Upgrade of all our houses to cut energy use will cost €50bn
Upgrading the national housing stock to make it more energy-efficient and help drive down emissions will cost up to €50bn, Climate Action Minister Richard Bruton has revealed.
Retrofitting two million properties so they use less energy will require public and private-sector funding, and will be among a number of projects needed to decarbonise the economy, he told the Dáil climate committee.
His comments come as the Environmental Protection Agency (EPA) revealed greenhouse gas emissions fell by less than 1pc last year, more by accident than design. The slight drop in 2017 was due to warmer weather, less fuel tourism and more renewables on the power system, but they rose in the agriculture sector due to higher cattle numbers.
The environmental watchdog warned that the overall emissions drop may not be sustained over the longer term, with the latest figures showing the State is off track to meet its EU 2020 targets, despite a drop of 0.9pc in emissions last year.
Agriculture emissions rose by 2.9pc, but transport fell by 2.4pc, power generation by 6.9pc and household by 5pc.
The State currently generates almost three million tonnes of emissions above the level needed to meet our legally binding targets. In 2017, some 60.75 million tonnes were emitted, down 530,000 tonnes on 2016.
Mr Bruton welcomed the emission cuts, but highlighted that the State was "far off course" to meet its international obligations.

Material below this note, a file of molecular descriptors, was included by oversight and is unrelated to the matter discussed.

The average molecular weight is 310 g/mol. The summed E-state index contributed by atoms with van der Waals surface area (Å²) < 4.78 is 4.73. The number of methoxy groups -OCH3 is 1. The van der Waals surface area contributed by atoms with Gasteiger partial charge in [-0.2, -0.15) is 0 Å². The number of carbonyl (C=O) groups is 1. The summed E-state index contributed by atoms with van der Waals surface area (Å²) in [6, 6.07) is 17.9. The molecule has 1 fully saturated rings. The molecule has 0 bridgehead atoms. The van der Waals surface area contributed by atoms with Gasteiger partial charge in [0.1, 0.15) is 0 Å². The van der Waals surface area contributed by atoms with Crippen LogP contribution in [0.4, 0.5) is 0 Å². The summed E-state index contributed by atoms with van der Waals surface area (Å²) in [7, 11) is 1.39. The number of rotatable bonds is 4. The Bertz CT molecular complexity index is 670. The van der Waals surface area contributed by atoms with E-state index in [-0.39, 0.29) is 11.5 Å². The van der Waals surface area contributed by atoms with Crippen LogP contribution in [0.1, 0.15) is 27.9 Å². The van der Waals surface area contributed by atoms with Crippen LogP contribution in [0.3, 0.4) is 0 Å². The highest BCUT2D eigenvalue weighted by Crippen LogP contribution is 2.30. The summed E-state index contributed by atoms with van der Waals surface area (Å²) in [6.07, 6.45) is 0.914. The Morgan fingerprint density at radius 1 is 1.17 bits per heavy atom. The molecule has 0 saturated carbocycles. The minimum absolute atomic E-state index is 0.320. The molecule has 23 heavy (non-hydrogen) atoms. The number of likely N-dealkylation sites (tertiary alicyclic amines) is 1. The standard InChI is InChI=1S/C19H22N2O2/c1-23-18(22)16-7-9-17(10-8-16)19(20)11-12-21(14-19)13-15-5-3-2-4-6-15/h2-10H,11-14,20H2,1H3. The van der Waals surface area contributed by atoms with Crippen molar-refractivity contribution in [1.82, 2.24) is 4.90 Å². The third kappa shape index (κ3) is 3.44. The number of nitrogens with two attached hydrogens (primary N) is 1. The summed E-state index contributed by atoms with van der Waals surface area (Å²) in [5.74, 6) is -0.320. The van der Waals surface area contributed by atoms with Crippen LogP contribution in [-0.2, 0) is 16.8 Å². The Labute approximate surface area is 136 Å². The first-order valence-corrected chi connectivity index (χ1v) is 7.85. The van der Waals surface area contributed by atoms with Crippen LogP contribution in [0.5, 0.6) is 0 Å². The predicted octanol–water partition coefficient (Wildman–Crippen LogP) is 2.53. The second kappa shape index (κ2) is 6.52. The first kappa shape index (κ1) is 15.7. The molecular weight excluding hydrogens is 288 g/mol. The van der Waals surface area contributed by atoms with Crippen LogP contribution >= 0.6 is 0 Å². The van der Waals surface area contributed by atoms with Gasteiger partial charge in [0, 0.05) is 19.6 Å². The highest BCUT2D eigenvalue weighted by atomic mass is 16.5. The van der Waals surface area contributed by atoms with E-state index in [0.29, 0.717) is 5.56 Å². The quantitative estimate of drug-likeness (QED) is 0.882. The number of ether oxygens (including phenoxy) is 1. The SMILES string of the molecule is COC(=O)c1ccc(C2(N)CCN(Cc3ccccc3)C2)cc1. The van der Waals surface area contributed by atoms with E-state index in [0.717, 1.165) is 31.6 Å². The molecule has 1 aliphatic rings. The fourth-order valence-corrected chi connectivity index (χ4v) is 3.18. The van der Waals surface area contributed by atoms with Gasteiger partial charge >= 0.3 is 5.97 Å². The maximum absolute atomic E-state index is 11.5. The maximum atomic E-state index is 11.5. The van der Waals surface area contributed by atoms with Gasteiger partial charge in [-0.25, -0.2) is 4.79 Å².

He told the Dáil committee there were "challenges in every sector", with transport emissions averaging 1.6 tonnes per head of population, which was among the highest levels in the EU.
Only 16pc of housing stock was energy-efficient, meaning carbon use per dwelling was 50pc higher than in much of Europe.
It would cost €50bn to upgrade all homes in the State to the required standard, he said, adding the Government's climate plan would set out targets across society which would be delivered against a "rigid timescale".
"It will require every government department, community, individual and enterprise playing a role but the public sector must show leadership in this area," he said. "We have to look to the least cost way of achieving these targets but we have to be ambitious."
EPA director Dr Eimear Cotter said while the emission drop was welcomed, there were question marks about cuts over the longer term.
"Some of the underlying drivers of this decrease point to circumstance rather than deliberate action, a fall in cross-border refuelling and warmer weather played a role this year," she said.
"This would raise questions about the longevity and enduring nature of these decreases in future years."
It says that agriculture emissions increased by 2.9pc in 2017, up 570,000 tonnes, driven by higher dairy cow numbers which increased by 3.1pc year on year. This reflects plans to expand milk production, with dairy cow numbers rising by 26pc in the last five years while emissions rose by 10pc.
While demand for electricity rose by 1pc, emissions fell by 6.9pc due to less coal and peat being used and more renewables on the system.
This led to electricity being generated at a lower environmental cost than at any time on record, the EPA added, with wind generation up 21pc.